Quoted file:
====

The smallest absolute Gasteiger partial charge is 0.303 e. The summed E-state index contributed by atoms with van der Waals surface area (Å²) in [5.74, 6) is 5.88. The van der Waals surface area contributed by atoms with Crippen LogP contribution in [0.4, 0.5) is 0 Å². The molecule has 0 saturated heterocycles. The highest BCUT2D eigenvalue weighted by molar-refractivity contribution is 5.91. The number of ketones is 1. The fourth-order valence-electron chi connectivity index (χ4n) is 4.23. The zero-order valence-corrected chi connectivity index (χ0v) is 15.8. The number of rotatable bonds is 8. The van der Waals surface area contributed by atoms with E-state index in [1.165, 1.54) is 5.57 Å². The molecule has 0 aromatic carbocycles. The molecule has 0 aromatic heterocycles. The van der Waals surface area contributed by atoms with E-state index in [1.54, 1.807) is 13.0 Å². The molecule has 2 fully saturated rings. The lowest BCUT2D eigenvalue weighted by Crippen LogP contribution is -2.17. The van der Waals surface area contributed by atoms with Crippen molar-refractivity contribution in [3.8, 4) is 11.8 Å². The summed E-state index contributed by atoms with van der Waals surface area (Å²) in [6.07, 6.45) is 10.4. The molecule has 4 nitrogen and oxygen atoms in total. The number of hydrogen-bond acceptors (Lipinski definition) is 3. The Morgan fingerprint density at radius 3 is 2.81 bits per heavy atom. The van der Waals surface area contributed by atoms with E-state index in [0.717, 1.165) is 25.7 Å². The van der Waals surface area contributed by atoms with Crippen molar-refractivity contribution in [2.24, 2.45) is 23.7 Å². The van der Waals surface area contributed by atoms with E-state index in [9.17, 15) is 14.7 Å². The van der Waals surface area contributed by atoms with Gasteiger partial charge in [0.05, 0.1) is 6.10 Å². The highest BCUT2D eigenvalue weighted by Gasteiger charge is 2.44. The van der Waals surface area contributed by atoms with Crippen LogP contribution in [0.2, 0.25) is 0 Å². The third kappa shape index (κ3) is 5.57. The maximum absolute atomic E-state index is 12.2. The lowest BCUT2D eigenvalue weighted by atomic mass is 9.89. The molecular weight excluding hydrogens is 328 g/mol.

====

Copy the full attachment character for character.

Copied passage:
The smallest absolute Gasteiger partial charge is 0.303 e. The summed E-state index contributed by atoms with van der Waals surface area (Å²) in [5.74, 6) is 5.88. The van der Waals surface area contributed by atoms with Crippen LogP contribution in [0.4, 0.5) is 0 Å². The molecule has 0 saturated heterocycles. The highest BCUT2D eigenvalue weighted by molar-refractivity contribution is 5.91. The number of ketones is 1. The fourth-order valence-electron chi connectivity index (χ4n) is 4.23. The zero-order valence-corrected chi connectivity index (χ0v) is 15.8. The number of rotatable bonds is 8. The van der Waals surface area contributed by atoms with E-state index in [1.165, 1.54) is 5.57 Å². The molecule has 0 aromatic carbocycles. The molecule has 0 aromatic heterocycles. The van der Waals surface area contributed by atoms with E-state index in [1.54, 1.807) is 13.0 Å². The molecule has 2 fully saturated rings. The lowest BCUT2D eigenvalue weighted by Crippen LogP contribution is -2.17. The van der Waals surface area contributed by atoms with Crippen molar-refractivity contribution in [3.8, 4) is 11.8 Å². The summed E-state index contributed by atoms with van der Waals surface area (Å²) in [6.07, 6.45) is 10.4. The molecule has 4 nitrogen and oxygen atoms in total. The number of hydrogen-bond acceptors (Lipinski definition) is 3. The Morgan fingerprint density at radius 3 is 2.81 bits per heavy atom. The van der Waals surface area contributed by atoms with E-state index in [0.717, 1.165) is 25.7 Å². The van der Waals surface area contributed by atoms with Crippen molar-refractivity contribution in [2.24, 2.45) is 23.7 Å². The van der Waals surface area contributed by atoms with E-state index in [9.17, 15) is 14.7 Å². The van der Waals surface area contributed by atoms with Gasteiger partial charge in [0.05, 0.1) is 6.10 Å². The highest BCUT2D eigenvalue weighted by Gasteiger charge is 2.44. The van der Waals surface area contributed by atoms with Crippen LogP contribution in [0.2, 0.25) is 0 Å². The third kappa shape index (κ3) is 5.57. The maximum absolute atomic E-state index is 12.2. The lowest BCUT2D eigenvalue weighted by atomic mass is 9.89. The molecular weight excluding hydrogens is 328 g/mol.